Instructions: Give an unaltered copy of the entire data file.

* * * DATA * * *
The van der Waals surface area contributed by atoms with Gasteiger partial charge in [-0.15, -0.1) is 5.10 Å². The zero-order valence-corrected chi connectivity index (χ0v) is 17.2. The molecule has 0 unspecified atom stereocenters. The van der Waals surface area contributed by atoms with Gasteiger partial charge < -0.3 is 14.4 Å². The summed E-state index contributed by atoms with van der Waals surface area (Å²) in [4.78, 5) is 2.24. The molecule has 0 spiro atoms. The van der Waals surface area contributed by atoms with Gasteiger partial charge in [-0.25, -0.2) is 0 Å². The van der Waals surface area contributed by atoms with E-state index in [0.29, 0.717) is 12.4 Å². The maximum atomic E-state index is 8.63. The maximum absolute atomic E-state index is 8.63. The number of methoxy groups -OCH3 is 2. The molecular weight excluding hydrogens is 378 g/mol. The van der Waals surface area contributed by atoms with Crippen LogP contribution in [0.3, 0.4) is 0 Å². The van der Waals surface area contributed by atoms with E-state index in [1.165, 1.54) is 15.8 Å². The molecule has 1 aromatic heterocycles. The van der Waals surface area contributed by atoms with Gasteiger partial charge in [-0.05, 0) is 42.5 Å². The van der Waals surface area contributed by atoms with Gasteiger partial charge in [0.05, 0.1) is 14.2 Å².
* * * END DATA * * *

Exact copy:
The van der Waals surface area contributed by atoms with Gasteiger partial charge in [-0.15, -0.1) is 5.10 Å². The zero-order valence-corrected chi connectivity index (χ0v) is 17.2. The molecule has 0 unspecified atom stereocenters. The van der Waals surface area contributed by atoms with Gasteiger partial charge < -0.3 is 14.4 Å². The summed E-state index contributed by atoms with van der Waals surface area (Å²) in [4.78, 5) is 2.24. The molecule has 0 spiro atoms. The van der Waals surface area contributed by atoms with Gasteiger partial charge in [-0.25, -0.2) is 0 Å². The van der Waals surface area contributed by atoms with E-state index in [0.29, 0.717) is 12.4 Å². The maximum atomic E-state index is 8.63. The maximum absolute atomic E-state index is 8.63. The number of methoxy groups -OCH3 is 2. The molecular weight excluding hydrogens is 378 g/mol. The van der Waals surface area contributed by atoms with Crippen LogP contribution in [0.3, 0.4) is 0 Å². The van der Waals surface area contributed by atoms with E-state index in [1.165, 1.54) is 15.8 Å². The molecule has 1 aromatic heterocycles. The van der Waals surface area contributed by atoms with Gasteiger partial charge in [-0.05, 0) is 42.5 Å². The van der Waals surface area contributed by atoms with Gasteiger partial charge in [0.05, 0.1) is 14.2 Å².